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Can Voting Machines Be Trusted?
The U.S.'s new voting systems are only as good as the people who program and use them. Which is why next week could be interesting

MICHAEL DUFFY / TIME | October 31 2006

A woman walked into a polling place in Peoria, Ill. last week and proceeded to use one of the new electronic voting machines set up for early voting. She logged on, went through each contest and seemed to be making her choices. After reviewing each race, the machine checked to see if she was satisfied with her selections and wanted to move on. Each time, she pressed YES, and the machine progressed to the next race. When she was done, a waving American flag appeared on the screen, indicating that her votes had been cast and recorded.

But there was a problem. The woman had not made any choices at all. She had only browsed. Now when she told the election judges she was ready to do it again--but this time actually vote--they told her it was too late. Pressing the last button, they said, is like dropping your ballot in an old-fashioned ballot box. There's no getting it back.

So what?

So this: In one week, more than 80 million Americans will go to the polls, and a record number of them--90%--will either cast their vote on a computer or have it tabulated that way. When that many people collide with that many high-tech devices, there are going to be problems. Some will be machine malfunctions. Some could come from sabotage by poll workers or voters themselves. But in a venture this large, trouble is most likely to come from just plain human error, a fact often overlooked in an environment as charged and conspiratorial as America is in today. Four years after Congress passed a law requiring every state to vote by a method more reliable than the punch-card system that paralyzed Florida and the nation in 2000, the 2006 election is shaping up into a contest not just between Democrats and Republicans but also between people who believe in technology and those who fear machines cannot be trusted to count votes in a closely divided democracy.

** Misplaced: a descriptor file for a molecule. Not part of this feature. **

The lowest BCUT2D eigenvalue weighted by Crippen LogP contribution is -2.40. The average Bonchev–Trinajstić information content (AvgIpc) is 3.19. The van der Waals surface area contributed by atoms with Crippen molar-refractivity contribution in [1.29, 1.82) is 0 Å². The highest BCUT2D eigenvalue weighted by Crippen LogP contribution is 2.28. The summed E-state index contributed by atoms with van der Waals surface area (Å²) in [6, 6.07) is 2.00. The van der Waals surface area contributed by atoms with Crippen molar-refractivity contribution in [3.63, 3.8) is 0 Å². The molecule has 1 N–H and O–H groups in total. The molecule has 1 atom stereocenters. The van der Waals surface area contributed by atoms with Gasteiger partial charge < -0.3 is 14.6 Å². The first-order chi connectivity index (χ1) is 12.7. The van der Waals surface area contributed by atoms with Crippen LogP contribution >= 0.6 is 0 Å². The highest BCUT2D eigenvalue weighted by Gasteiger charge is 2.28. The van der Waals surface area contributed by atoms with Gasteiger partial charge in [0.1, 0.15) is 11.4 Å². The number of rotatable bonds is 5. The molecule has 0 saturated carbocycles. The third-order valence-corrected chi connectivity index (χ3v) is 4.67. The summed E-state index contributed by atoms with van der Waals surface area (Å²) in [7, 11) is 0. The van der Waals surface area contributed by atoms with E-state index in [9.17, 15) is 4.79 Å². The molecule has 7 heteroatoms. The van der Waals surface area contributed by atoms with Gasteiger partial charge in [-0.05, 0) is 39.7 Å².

Perhaps the biggest fallacy in this debate is the notion that elections were perfect before Congress decided to hold them on computers. They weren't. "Stuffing the ballot box" is not an expression from the world of fiction. The problem with overvoting punch cards existed for decades before the dateline PALM BEACH COUNTY became a household term. Peoria County clerk JoAnn Thomas says she routinely tossed out several hundred twice-punched ballots every year. That represents roughly 1% of all registered voters in her jurisdiction.